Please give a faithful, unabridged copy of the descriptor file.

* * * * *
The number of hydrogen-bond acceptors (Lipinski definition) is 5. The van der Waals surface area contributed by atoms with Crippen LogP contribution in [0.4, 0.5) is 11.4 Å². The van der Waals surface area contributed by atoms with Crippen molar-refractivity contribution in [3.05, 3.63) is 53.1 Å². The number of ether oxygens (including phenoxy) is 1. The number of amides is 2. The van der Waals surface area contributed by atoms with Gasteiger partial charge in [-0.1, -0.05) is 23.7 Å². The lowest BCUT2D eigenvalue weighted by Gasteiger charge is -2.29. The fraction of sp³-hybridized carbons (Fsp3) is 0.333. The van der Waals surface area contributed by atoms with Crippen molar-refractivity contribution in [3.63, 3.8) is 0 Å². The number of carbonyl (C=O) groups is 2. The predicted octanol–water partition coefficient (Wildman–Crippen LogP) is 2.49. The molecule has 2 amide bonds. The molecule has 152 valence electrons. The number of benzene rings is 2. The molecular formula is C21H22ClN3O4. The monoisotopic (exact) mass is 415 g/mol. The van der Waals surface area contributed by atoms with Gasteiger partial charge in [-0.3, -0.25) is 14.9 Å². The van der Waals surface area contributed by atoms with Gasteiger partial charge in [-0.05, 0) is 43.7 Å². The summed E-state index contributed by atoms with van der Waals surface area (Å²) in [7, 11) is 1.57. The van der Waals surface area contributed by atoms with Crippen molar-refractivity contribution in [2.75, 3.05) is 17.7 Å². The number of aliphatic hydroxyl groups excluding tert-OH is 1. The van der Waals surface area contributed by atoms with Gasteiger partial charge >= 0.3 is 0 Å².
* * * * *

The number of hydrogen-bond acceptors (Lipinski definition) is 5. The van der Waals surface area contributed by atoms with Crippen LogP contribution in [0.4, 0.5) is 11.4 Å². The van der Waals surface area contributed by atoms with Crippen molar-refractivity contribution in [3.05, 3.63) is 53.1 Å². The number of ether oxygens (including phenoxy) is 1. The number of amides is 2. The van der Waals surface area contributed by atoms with Gasteiger partial charge in [-0.1, -0.05) is 23.7 Å². The lowest BCUT2D eigenvalue weighted by Gasteiger charge is -2.29. The fraction of sp³-hybridized carbons (Fsp3) is 0.333. The van der Waals surface area contributed by atoms with Crippen molar-refractivity contribution in [3.63, 3.8) is 0 Å². The number of carbonyl (C=O) groups is 2. The predicted octanol–water partition coefficient (Wildman–Crippen LogP) is 2.49. The molecule has 2 amide bonds. The molecule has 152 valence electrons. The number of benzene rings is 2. The molecular formula is C21H22ClN3O4. The monoisotopic (exact) mass is 415 g/mol. The van der Waals surface area contributed by atoms with Gasteiger partial charge in [-0.3, -0.25) is 14.9 Å². The van der Waals surface area contributed by atoms with Gasteiger partial charge in [-0.05, 0) is 43.7 Å². The summed E-state index contributed by atoms with van der Waals surface area (Å²) in [7, 11) is 1.57. The van der Waals surface area contributed by atoms with Crippen molar-refractivity contribution in [2.75, 3.05) is 17.7 Å². The number of aliphatic hydroxyl groups excluding tert-OH is 1. The van der Waals surface area contributed by atoms with Gasteiger partial charge >= 0.3 is 0 Å².